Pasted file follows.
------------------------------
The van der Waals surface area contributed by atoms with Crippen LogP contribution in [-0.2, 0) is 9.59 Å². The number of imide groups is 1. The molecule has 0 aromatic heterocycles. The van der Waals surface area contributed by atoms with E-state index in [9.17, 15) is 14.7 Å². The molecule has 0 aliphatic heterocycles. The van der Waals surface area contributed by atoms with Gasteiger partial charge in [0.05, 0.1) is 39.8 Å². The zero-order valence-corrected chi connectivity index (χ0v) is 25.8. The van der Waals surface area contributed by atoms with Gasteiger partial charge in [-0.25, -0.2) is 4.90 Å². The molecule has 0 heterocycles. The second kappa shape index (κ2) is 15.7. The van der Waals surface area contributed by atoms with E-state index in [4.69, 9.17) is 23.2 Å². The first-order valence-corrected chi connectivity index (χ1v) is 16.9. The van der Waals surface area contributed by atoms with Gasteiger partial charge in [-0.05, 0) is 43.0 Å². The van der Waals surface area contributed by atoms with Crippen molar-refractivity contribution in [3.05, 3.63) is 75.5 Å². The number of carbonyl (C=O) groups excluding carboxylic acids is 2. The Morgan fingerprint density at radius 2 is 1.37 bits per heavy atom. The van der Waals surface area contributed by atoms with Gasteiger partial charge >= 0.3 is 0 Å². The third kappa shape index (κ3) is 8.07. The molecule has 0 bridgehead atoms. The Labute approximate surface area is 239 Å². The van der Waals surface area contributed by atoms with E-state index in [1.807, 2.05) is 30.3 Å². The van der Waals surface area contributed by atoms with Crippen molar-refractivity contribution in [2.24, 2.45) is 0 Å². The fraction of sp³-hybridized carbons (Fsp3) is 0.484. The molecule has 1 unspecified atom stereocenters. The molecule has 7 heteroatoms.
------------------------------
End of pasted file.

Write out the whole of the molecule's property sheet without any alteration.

The van der Waals surface area contributed by atoms with Crippen LogP contribution in [-0.2, 0) is 9.59 Å². The number of imide groups is 1. The molecule has 0 aromatic heterocycles. The van der Waals surface area contributed by atoms with E-state index in [9.17, 15) is 14.7 Å². The molecule has 0 aliphatic heterocycles. The van der Waals surface area contributed by atoms with Gasteiger partial charge in [0.05, 0.1) is 39.8 Å². The zero-order valence-corrected chi connectivity index (χ0v) is 25.8. The van der Waals surface area contributed by atoms with Gasteiger partial charge in [-0.25, -0.2) is 4.90 Å². The molecule has 0 heterocycles. The second kappa shape index (κ2) is 15.7. The van der Waals surface area contributed by atoms with E-state index in [4.69, 9.17) is 23.2 Å². The first-order valence-corrected chi connectivity index (χ1v) is 16.9. The van der Waals surface area contributed by atoms with Gasteiger partial charge in [-0.05, 0) is 43.0 Å². The van der Waals surface area contributed by atoms with Crippen molar-refractivity contribution in [3.05, 3.63) is 75.5 Å². The number of carbonyl (C=O) groups excluding carboxylic acids is 2. The Morgan fingerprint density at radius 2 is 1.37 bits per heavy atom. The van der Waals surface area contributed by atoms with Gasteiger partial charge >= 0.3 is 0 Å². The third kappa shape index (κ3) is 8.07. The molecule has 0 bridgehead atoms. The Labute approximate surface area is 239 Å². The van der Waals surface area contributed by atoms with E-state index in [1.807, 2.05) is 30.3 Å². The van der Waals surface area contributed by atoms with Crippen molar-refractivity contribution in [2.24, 2.45) is 0 Å². The fraction of sp³-hybridized carbons (Fsp3) is 0.484. The molecule has 1 unspecified atom stereocenters. The molecule has 7 heteroatoms.